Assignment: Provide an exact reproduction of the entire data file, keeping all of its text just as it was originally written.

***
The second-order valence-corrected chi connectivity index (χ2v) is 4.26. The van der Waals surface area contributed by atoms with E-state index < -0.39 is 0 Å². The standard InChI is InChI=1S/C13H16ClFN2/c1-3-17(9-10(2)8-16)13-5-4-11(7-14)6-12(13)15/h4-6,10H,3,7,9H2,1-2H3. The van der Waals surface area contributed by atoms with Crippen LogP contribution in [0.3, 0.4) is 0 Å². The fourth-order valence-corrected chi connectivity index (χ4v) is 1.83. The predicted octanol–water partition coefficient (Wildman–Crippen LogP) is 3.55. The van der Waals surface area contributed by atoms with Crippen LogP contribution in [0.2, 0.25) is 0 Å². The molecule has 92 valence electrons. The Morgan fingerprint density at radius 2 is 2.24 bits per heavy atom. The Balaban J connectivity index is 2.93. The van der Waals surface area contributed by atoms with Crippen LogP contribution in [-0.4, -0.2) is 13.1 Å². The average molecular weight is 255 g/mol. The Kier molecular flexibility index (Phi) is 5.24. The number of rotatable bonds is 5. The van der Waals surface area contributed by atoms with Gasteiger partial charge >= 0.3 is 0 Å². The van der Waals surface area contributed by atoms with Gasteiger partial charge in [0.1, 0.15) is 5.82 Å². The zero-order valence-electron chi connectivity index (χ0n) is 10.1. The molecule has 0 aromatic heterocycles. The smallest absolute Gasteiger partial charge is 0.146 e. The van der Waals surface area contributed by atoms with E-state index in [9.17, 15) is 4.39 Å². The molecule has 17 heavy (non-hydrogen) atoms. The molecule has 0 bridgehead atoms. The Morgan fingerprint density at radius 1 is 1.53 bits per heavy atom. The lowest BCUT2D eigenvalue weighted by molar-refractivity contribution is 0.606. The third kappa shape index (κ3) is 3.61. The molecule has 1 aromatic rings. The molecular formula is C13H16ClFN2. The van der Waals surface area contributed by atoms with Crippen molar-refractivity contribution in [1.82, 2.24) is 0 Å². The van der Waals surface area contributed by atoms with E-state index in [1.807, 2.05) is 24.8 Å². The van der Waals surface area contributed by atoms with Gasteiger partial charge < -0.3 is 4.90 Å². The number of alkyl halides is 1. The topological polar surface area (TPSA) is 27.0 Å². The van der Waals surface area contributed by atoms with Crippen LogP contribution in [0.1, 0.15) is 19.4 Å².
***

The second-order valence-corrected chi connectivity index (χ2v) is 4.26. The van der Waals surface area contributed by atoms with E-state index < -0.39 is 0 Å². The standard InChI is InChI=1S/C13H16ClFN2/c1-3-17(9-10(2)8-16)13-5-4-11(7-14)6-12(13)15/h4-6,10H,3,7,9H2,1-2H3. The van der Waals surface area contributed by atoms with Crippen LogP contribution in [0.3, 0.4) is 0 Å². The fourth-order valence-corrected chi connectivity index (χ4v) is 1.83. The predicted octanol–water partition coefficient (Wildman–Crippen LogP) is 3.55. The van der Waals surface area contributed by atoms with Crippen LogP contribution in [0.2, 0.25) is 0 Å². The molecule has 92 valence electrons. The Morgan fingerprint density at radius 2 is 2.24 bits per heavy atom. The Balaban J connectivity index is 2.93. The van der Waals surface area contributed by atoms with Crippen LogP contribution in [-0.4, -0.2) is 13.1 Å². The average molecular weight is 255 g/mol. The Kier molecular flexibility index (Phi) is 5.24. The number of rotatable bonds is 5. The van der Waals surface area contributed by atoms with Gasteiger partial charge >= 0.3 is 0 Å². The van der Waals surface area contributed by atoms with Gasteiger partial charge in [0.1, 0.15) is 5.82 Å². The zero-order valence-electron chi connectivity index (χ0n) is 10.1. The molecule has 0 aromatic heterocycles. The smallest absolute Gasteiger partial charge is 0.146 e. The van der Waals surface area contributed by atoms with E-state index in [9.17, 15) is 4.39 Å². The molecule has 17 heavy (non-hydrogen) atoms. The molecule has 0 bridgehead atoms. The Morgan fingerprint density at radius 1 is 1.53 bits per heavy atom. The lowest BCUT2D eigenvalue weighted by molar-refractivity contribution is 0.606. The third kappa shape index (κ3) is 3.61. The molecule has 1 aromatic rings. The molecular formula is C13H16ClFN2. The van der Waals surface area contributed by atoms with Crippen molar-refractivity contribution in [1.82, 2.24) is 0 Å². The van der Waals surface area contributed by atoms with E-state index in [1.807, 2.05) is 24.8 Å². The van der Waals surface area contributed by atoms with Gasteiger partial charge < -0.3 is 4.90 Å². The number of alkyl halides is 1. The topological polar surface area (TPSA) is 27.0 Å². The van der Waals surface area contributed by atoms with Crippen LogP contribution in [0.1, 0.15) is 19.4 Å².